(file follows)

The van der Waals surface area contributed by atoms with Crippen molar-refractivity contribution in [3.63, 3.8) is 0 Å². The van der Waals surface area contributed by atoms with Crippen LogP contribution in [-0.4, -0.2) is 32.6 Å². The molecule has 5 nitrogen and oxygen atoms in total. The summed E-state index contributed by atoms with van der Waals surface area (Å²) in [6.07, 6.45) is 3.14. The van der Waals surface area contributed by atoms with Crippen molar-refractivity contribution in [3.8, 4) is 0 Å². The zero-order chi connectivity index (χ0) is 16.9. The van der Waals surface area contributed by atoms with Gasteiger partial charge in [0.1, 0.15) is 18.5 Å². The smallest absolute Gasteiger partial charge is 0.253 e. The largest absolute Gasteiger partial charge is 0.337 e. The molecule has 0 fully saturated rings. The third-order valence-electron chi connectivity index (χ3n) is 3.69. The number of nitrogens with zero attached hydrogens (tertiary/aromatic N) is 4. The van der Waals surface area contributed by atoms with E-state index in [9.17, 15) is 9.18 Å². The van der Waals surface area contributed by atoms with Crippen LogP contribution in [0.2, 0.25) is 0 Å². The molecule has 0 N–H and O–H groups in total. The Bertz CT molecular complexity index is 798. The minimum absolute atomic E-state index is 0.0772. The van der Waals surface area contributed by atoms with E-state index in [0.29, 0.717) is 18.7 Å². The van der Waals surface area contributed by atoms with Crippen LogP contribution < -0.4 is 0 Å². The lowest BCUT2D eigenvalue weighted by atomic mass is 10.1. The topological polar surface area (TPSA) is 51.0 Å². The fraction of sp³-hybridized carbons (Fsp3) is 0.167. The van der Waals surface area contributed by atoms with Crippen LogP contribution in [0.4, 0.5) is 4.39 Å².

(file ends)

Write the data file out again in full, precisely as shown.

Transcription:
The van der Waals surface area contributed by atoms with Crippen molar-refractivity contribution in [3.63, 3.8) is 0 Å². The van der Waals surface area contributed by atoms with Crippen LogP contribution in [-0.4, -0.2) is 32.6 Å². The molecule has 5 nitrogen and oxygen atoms in total. The summed E-state index contributed by atoms with van der Waals surface area (Å²) in [6.07, 6.45) is 3.14. The van der Waals surface area contributed by atoms with Crippen molar-refractivity contribution in [3.8, 4) is 0 Å². The zero-order chi connectivity index (χ0) is 16.9. The van der Waals surface area contributed by atoms with Gasteiger partial charge in [0.1, 0.15) is 18.5 Å². The smallest absolute Gasteiger partial charge is 0.253 e. The largest absolute Gasteiger partial charge is 0.337 e. The molecule has 0 fully saturated rings. The third-order valence-electron chi connectivity index (χ3n) is 3.69. The number of nitrogens with zero attached hydrogens (tertiary/aromatic N) is 4. The van der Waals surface area contributed by atoms with E-state index in [9.17, 15) is 9.18 Å². The van der Waals surface area contributed by atoms with Crippen LogP contribution in [0.2, 0.25) is 0 Å². The molecule has 0 N–H and O–H groups in total. The Bertz CT molecular complexity index is 798. The minimum absolute atomic E-state index is 0.0772. The van der Waals surface area contributed by atoms with E-state index in [0.29, 0.717) is 18.7 Å². The van der Waals surface area contributed by atoms with Crippen LogP contribution < -0.4 is 0 Å². The lowest BCUT2D eigenvalue weighted by atomic mass is 10.1. The topological polar surface area (TPSA) is 51.0 Å². The fraction of sp³-hybridized carbons (Fsp3) is 0.167. The van der Waals surface area contributed by atoms with Crippen LogP contribution in [0.4, 0.5) is 4.39 Å².